The Protagonist Ex-1 adds some fresh look at tactical RPGs but doesn’t reinvent the genre. Combat can be quick and fast with the right tactics or can be drawn out a bit with one miscalculation. The game’s martial arts combo system is neat but feels a bit underutilized at the moment. The tactical elements are not deep enough to make many fights a brain teaser. I found myself relying on pistol weapons, picking off enemies at a distance most of the time. The generic futuristic white and blue hallways can be a bit hypnotic to stare at and I am not sure if that was intentional or not. However, the gameplay is solid enough for smooth combat and instant progressive features that make it feel like you are getting better with each encounter. The Protagonist Ex-1 has that good mix of indie designs with AAA packaging any sci-fi RPG fans can pick up and play. The Protagonist Ex-1 was released on July 18th for PlayStation 4, Nintendo Switch, Microsoft Windows, and Xbox One.
The Procession to Calvary (Zach): One of the most interesting adventure games in recent memory, The Procession to Calvary from publisher and developer Joe Richardson puts you in a quirky world of Renaissance art. You play as a bloodthirsty female warrior whose country has just won a brutal war against the tyrant, Heavenly Peter. Peter managed to flee and you manage to convince your new ruler to allow you the chance to hunt him down and finish him. As you make your way toward Peter’s palace/church, you will encounter a slew of classic point and click adventure problems, which you need to figure out the solution for. Some require specific dialogue choices while others require combining or using different objects. The interesting thing about the game however is that you also have a sword and you can decide to just kill anyone or cut anything you see. You can progress that way and the game is a bit diabolical as it will let you progress extremely far, only to reveal that you got to a bad ending but it’s more of a funny “you got me!” moment than a frustrating “I wasted my time” moment.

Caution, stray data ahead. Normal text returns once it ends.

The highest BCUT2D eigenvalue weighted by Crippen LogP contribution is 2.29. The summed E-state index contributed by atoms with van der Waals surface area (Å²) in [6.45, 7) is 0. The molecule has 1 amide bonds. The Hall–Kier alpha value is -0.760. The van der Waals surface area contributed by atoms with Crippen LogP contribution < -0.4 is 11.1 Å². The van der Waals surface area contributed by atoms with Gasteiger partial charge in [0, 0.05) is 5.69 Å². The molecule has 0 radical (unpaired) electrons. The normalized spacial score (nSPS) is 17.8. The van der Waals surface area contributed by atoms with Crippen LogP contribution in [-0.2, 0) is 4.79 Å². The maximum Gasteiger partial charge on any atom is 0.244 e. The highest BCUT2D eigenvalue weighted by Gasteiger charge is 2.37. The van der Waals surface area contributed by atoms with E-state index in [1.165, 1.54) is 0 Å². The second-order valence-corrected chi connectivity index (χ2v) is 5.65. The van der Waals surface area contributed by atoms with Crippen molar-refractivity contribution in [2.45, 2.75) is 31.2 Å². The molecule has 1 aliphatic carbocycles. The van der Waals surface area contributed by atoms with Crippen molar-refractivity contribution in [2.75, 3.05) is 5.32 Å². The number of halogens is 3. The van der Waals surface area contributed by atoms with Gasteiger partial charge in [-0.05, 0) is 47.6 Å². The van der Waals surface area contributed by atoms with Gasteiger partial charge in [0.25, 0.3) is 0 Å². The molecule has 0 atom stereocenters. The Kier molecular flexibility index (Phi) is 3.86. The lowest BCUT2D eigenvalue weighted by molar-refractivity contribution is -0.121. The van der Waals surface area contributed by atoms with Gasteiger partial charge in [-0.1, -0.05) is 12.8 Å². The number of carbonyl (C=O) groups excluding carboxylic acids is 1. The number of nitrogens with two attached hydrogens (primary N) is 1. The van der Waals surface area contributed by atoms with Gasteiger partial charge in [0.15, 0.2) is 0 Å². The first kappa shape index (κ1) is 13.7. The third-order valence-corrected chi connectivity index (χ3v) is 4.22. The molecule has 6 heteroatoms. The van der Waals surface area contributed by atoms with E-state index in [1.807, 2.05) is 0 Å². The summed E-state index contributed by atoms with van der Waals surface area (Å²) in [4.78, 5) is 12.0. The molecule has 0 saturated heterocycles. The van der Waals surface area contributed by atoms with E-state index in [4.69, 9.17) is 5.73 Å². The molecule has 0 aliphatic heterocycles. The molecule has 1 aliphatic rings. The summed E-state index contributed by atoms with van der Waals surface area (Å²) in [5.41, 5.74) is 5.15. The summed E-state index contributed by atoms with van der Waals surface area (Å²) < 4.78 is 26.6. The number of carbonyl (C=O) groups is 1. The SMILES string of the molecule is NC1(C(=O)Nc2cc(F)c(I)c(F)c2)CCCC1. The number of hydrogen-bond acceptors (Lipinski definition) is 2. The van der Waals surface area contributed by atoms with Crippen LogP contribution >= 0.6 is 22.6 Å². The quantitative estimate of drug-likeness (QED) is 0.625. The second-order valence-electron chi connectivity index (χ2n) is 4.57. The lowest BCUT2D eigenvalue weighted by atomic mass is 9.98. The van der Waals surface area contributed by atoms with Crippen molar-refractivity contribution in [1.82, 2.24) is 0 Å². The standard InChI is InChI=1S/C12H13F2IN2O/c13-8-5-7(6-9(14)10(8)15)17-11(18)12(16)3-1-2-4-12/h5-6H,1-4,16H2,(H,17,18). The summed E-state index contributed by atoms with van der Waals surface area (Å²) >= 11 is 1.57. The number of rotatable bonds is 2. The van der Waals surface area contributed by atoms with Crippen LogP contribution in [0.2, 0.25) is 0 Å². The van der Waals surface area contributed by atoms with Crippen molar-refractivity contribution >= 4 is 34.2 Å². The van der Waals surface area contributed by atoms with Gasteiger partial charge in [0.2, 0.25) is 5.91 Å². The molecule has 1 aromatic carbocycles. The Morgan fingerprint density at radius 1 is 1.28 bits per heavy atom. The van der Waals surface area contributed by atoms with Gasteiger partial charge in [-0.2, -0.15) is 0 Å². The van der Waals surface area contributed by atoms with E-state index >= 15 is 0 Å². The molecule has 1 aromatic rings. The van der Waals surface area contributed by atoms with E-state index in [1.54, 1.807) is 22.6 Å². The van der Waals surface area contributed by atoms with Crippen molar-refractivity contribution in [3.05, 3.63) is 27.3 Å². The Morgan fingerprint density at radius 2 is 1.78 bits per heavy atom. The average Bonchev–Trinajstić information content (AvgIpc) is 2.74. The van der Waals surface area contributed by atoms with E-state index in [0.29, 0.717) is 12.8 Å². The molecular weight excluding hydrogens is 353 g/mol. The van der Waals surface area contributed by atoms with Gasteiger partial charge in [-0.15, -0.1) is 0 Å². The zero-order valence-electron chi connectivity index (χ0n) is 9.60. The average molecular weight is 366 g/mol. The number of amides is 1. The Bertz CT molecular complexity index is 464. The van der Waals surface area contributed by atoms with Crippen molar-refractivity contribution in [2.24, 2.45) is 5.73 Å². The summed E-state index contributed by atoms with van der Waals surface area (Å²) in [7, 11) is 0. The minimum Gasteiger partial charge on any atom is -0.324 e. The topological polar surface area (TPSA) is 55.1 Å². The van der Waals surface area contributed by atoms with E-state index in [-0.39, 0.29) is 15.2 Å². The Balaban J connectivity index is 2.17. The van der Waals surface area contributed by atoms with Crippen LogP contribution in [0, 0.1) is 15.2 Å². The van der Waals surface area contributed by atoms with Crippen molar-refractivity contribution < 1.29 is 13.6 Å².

As you can tell by the trailer and screenshot above, the game has an incredibly unique and interesting art style where your character, the NPCs, and the settings are all taken from real Renaissance-era paintings from masters like Rembrandt, Botticelli, Michelangelo, and more. The game combines and twists them into a Monty Pythonesque parody that is full of wacky characters and odd situations, made even more absurd by the iconic classical songs that are playing in the background as well. The game has a simple-to-use action menu that allows you to talk, take or look at people or objects and a simple inventory system that lets you drag the items onto whatever you want to try and use the item on. There’s also a dedicated button for your sword and you can draw it at any time, which changes your take button into a sword button. The sword is useful for some puzzles but, as mentioned above, go to kill-crazy and you won’t get a very good ending. If you enjoy Monty Python absurdist humor and point-and-click style adventures, definitely check out The Procession to Calvary. It’s been out since last year on PC and it just recently arrived on PS4.
Within the Blade (Zach): Coming from Ratalaika Games and Ametish Studio, Within the Blade is a pixel-art action platformer where you take on the role of a ninja fighting your way through enemy troops and infiltrating their villages and lairs. The game has a great, fast-paced feel and there is a ton of techniques and weapons at your disposal. I would highly recommend playing the tutorial even if you think you know what to expect from a game like this because there are specific moves that could mean the difference between progressing or not that you might not even realize are available.
The game lets you go all out with action but there are also strong stealth mechanics as well, as you expect from a game about ninjas. You can hide in grass and perform quick kill executions if you can sneak up on enemies undetected. The main goal of each level is to make it to the end but each level throws bonus objectives at you that you can try to complete, like finishing the level undetected or performing a certain number of assassinations. The more bonus objectives you complete, and the better your combos and stealth takedowns throughout the level, the more points you get and the higher your experience will go up. As you level up, you can unlock new skills, weapons, and traits and there’s also a robust weapon crafting system as well, so you can make things like smoke bombs, spikes, and grenades.
The games look may not be as detailed as other pixel art-based action platformers but they still look great and there’s plenty of detail, like heads and limbs slicing off after you attack enemies and fires burning across the stage if you set things on fire. It kind of looks and plays like a more stealthy, less chaotic Broforce but also pays homage to video game ninja classics like Ninja Gaiden. The game was previously out on PC and is now out on Switch, PS4/PS5, and Xbox/Xbox Series X.